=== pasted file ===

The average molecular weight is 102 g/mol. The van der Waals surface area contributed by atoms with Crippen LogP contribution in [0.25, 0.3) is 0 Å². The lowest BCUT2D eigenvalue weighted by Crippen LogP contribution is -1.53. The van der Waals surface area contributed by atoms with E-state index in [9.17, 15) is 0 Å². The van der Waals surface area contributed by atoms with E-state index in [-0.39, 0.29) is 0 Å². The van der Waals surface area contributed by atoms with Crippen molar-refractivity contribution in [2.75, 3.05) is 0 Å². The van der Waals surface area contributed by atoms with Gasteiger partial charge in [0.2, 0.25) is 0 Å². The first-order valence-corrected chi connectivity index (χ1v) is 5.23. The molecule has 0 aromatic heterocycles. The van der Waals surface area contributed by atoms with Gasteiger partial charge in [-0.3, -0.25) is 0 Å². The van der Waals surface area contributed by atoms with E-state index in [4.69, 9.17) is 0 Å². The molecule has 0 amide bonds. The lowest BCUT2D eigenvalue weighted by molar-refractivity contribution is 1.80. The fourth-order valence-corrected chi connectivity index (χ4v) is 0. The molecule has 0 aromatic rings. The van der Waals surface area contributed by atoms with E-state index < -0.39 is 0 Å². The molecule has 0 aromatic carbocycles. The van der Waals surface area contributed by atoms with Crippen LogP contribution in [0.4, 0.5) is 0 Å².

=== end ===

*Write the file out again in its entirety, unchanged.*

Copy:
The average molecular weight is 102 g/mol. The van der Waals surface area contributed by atoms with Crippen LogP contribution in [0.25, 0.3) is 0 Å². The lowest BCUT2D eigenvalue weighted by Crippen LogP contribution is -1.53. The van der Waals surface area contributed by atoms with E-state index in [9.17, 15) is 0 Å². The van der Waals surface area contributed by atoms with E-state index in [-0.39, 0.29) is 0 Å². The van der Waals surface area contributed by atoms with Crippen molar-refractivity contribution in [2.75, 3.05) is 0 Å². The van der Waals surface area contributed by atoms with Gasteiger partial charge in [0.2, 0.25) is 0 Å². The first-order valence-corrected chi connectivity index (χ1v) is 5.23. The molecule has 0 aromatic heterocycles. The van der Waals surface area contributed by atoms with Gasteiger partial charge in [-0.3, -0.25) is 0 Å². The van der Waals surface area contributed by atoms with E-state index in [4.69, 9.17) is 0 Å². The molecule has 0 amide bonds. The lowest BCUT2D eigenvalue weighted by molar-refractivity contribution is 1.80. The fourth-order valence-corrected chi connectivity index (χ4v) is 0. The molecule has 0 aromatic rings. The van der Waals surface area contributed by atoms with E-state index < -0.39 is 0 Å². The molecule has 0 aromatic carbocycles. The van der Waals surface area contributed by atoms with Crippen LogP contribution in [0.4, 0.5) is 0 Å².